For everyone Money matters: It’s super and it’s yours

  • By Geoff Allen
  • This article was published more than 8 months ago.
  • 30 Sep 2023

On 1 July this year, compulsory employer superannuation guarantee (SG) contributions rose from 10.5% to 11% and will continue to rise until they reach 12% on 1 July 2025. The SG was an initiative of the Hawke Labor government commencing in 1991 with a modest 3% of a worker’s salary. It was intended to increase coverage of superannuation, providing a more financially secure retirement for millions of workers and less reliance on the age pension.

The introduction of the SG was accompanied by the formation of ‘industry’ super funds to offer cheap and effective investment alternatives to the more traditional ‘retail’ funds run by insurance companies and banks that often charge hefty fees and paid commissions to their sales force. These commissions and high running costs reduced returns to policyholders, and it wasn’t long before industry funds were substantially outperforming retail funds and delivering solid returns for their members. Industry funds also started to offer value for money insurance including death and disability cover and income protection.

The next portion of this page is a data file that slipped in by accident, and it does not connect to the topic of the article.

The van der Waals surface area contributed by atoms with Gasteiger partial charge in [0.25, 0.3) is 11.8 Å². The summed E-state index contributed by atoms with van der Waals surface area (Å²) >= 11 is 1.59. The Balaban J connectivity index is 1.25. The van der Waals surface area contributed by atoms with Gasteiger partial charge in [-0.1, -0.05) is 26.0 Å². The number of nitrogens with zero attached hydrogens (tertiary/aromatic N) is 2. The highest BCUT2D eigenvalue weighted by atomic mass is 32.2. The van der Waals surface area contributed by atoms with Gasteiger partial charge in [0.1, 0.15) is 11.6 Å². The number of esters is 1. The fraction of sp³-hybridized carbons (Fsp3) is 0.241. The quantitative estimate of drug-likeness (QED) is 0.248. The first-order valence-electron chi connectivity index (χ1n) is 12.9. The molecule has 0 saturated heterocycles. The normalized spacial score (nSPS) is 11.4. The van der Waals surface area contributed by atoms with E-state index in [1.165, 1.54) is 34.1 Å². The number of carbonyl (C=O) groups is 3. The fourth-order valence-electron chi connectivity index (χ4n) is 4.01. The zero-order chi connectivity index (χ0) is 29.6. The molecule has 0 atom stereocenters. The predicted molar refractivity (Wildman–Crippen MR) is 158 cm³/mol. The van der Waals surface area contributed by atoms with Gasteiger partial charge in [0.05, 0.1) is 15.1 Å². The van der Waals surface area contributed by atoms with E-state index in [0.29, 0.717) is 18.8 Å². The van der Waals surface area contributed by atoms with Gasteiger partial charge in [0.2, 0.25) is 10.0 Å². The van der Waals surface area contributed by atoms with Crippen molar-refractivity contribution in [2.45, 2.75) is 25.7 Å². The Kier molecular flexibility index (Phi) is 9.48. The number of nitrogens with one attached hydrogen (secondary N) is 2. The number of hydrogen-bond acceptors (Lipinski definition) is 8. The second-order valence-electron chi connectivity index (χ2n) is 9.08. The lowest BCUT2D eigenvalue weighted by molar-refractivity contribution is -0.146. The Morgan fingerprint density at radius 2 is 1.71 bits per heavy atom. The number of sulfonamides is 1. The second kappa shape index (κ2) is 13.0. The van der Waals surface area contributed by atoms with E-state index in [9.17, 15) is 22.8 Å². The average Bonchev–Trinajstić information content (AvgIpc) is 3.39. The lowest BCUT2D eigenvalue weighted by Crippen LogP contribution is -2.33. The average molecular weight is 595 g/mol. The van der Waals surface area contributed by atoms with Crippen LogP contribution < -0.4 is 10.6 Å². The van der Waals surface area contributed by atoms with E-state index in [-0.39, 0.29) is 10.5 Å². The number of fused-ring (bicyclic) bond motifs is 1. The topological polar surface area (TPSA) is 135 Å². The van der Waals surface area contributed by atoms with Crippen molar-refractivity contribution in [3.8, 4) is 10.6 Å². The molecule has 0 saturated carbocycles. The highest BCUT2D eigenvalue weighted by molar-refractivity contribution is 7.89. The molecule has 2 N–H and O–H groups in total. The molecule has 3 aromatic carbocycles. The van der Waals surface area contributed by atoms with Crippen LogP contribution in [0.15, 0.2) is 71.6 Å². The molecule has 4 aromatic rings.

Over the years, conservative governments and other vested interests have tried to undermine and frustrate the operation of the SG and the success of industry funds – but to no avail. The track record of industry funds speaks for itself. Australia’s pool of superannuation savings now exceeds $3.5 trillion and is one of the most successful retirement savings initiatives in the world.

Individual fund members should take the time to ensure that their super is invested in a manner consistent with their needs and objectives. Funds offer a range of investment options from ‘conservative’ (a bias towards cash-based investments) to ‘aggressive’ (a bias towards growth assets like shares and property).

Generally, the younger you are, the more assertive your approach could be, given you have a long investment timeframe. Your returns are reinvested within the fund and enjoy the benefits of compounding interest – a mathematical phenomenon Albert Einstein called the “eighth wonder of the world”.

A useful rule of thumb when considering investment returns is the ‘rule of 72’. This simple idea enables you to determine how long it will take to double your money for a given rate of return. Divide 72 by your anticipated return to get the number of years taken for doubling to occur. For example, a return of 8% will see your money double in 9 years; a more conservative return of 5% will take just over 14 years.

Compulsory super offers a fantastic investment opportunity, so discuss your circumstances and objectives with your super fund as part of a regular review.

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